In this series, I challenge you on a fortnightly basis to look at something in your life from a different perspective.
Motivation can be an empowering idea but like anything can sometimes be easier or harder to achieve. We are all motivated by different things and learning what does for us can be a helpful tool. When you find something you’re passionate about it comes smoothly with minimal effort. On the other hand, if it’s something that you don’t feel excited about it can become almost painful to motivate yourself, and you become trapped in a circle of self-feeding procrastination.
What is Motivation?
The author Steven Pressfield has a great line in his book, The War of Art that highlights the essence of motivation.
“At some point, the pain of not doing it becomes greater than the pain of doing it.”
The idea being that at many moments in our lives it becomes easier to change than to stay as we are. We have all been there at some point. It is easier to do that task at work due to the upcoming deadline because the challenge of getting on with the project is more comfortable than being reprimanded for not completing it in time.
“Making a small start, even if it may seem like a tiny change, is a way of actively inspiring yourself that will produce momentum”
Every time we have to make a choice, it will come with a price, but when we feel motivated for that choice, then we are better able to process the inconvenience of the action than the awkwardness of staying where we were.
Misconceptions About Motivation
A typical line you will hear people say or even in your mind is “If I could get motivated for ……. I will be able to do”. A lot of people will think like this but not enact it. They have already put that block in their mind for inaction. For some people, this can work, building upon that initial push to make a change. Long lasting motivation is the result of the action and not the cause of it. Making a small start, even if it may seem like a tiny change, is a way of actively inspiring yourself that will produce momentum.
An image I often use for clients is that of a ball sitting on a flat path. On its own, without that small push, it will move nowhere. With the slightest nudge, it will roll but will that be enough to keep it going? With more and more small pushes it will build up that momentum and become self-moving. The most significant effort will be at the beginning, to get the ball rolling, but once it has begun its journey, it will require less time and energy to move
Different types of Motivation
You will often hear people talking about motivation as a catch-all term.
Did you know there are different ways of thinking of motivation that affect us in different ways?
One is the motivation that comes from an external source (Extrinsic) and the other inside the individual (Intrinsic).
“Often enough knowing which drives you can help you make the best of choice about where you put your energy”
What Is Extrinsic Motivation?
Extrinsic motivation happens when we are motivated to act in a way or do an action to gain a reward or circumvent some form of punishment.
- Some good examples being: Finishing a project to gain recognition from work colleagues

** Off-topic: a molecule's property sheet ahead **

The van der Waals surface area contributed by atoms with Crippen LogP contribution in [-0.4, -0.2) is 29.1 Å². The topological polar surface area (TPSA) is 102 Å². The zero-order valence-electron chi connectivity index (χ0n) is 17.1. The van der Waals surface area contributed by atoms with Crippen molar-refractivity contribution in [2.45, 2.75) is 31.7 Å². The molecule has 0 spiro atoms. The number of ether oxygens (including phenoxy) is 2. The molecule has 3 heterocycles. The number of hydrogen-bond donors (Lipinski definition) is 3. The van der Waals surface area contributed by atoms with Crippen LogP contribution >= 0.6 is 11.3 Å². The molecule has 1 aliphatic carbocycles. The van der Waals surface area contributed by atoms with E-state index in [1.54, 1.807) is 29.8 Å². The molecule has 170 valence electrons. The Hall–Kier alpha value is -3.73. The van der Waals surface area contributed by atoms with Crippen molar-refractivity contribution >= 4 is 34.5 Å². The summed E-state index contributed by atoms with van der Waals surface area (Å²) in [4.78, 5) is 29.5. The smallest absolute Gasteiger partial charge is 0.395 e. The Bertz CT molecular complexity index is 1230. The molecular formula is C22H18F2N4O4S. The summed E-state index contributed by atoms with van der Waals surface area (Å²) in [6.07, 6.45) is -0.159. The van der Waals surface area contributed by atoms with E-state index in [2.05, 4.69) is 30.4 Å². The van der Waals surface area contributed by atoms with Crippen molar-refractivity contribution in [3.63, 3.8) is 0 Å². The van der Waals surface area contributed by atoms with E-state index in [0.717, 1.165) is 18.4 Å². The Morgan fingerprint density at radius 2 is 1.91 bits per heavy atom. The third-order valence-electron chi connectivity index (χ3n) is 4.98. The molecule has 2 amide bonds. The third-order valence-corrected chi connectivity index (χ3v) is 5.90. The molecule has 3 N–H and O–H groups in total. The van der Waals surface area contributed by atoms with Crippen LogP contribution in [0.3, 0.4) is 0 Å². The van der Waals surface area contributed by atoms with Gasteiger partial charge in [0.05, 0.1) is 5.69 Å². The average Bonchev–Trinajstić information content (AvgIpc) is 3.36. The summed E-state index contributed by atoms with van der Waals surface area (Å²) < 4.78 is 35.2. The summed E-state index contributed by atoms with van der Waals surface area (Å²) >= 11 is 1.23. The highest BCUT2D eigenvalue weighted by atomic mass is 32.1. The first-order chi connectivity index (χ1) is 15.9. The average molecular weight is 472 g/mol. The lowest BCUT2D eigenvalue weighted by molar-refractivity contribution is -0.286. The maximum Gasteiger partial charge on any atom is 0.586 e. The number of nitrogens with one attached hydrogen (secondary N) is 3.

- Taking part in sport to win awards
- Doing housework, so you don’t get told off by a parent or partner
In every example, the motivations come from that desire to avoid a negative result or receive an incentive. They are not doing these actions because they find enjoyment from it, but merely to prevent an unpleasant effect or something in return.
What Is Intrinsic Motivation?
Intrinsic motivation is when we engage in something that is personally meaningful to us, fundamentally, doing an activity for its own sake rather than an external gain.
Some suitable examples being:
- Playing a game because you find enjoyment from it.
- Doing something creative such as Painting or Needlework because you find it relaxing.
- Engaging in the sport because you enjoy the activity.
In each of these occasions, the behaviour is motivated by an inner desire to take part in an event for its own sake.
In essence, the behaviour itself becomes its reward.
What is best between the two?
There is no simple answer to this question because both forms of motivation have their positives and negatives. It can also depend on the person as some people find that external reward is more engaging than an internal sense of achieving something for one’s self. Often enough knowing which drives you can help you make the best of choice about where you put your energy.
Most people would believe that having intrinsic motivation is better but not in every situation. If used carefully extrinsic rewards can be beneficial.
Some things to consider when looking into your motivations are:
- Unforeseen external rewards typically do not decrease intrinsic motivation. If a prize is given after the action and without for fought that doing the task will gain a bonus, then it may not affect the internal reason for doing the project. It needs to be done cautiously as it can cause the person to expect a further reward if they continue this task.
- Acclaim can help increase internal motivation. Giving someone praise and positive feedback when the achieve a task better than others can help grow Intrinsic motivation.
My challenge to you for the next two weeks is to consider your motivations.
- What motivates you and why?
- What motivates you more to complete tasks? Intrinsic or Extrinsic motivations?
- Is there a task at the moment that you are finding hard to motivate yourself to do?
Please comment and share your experiences here!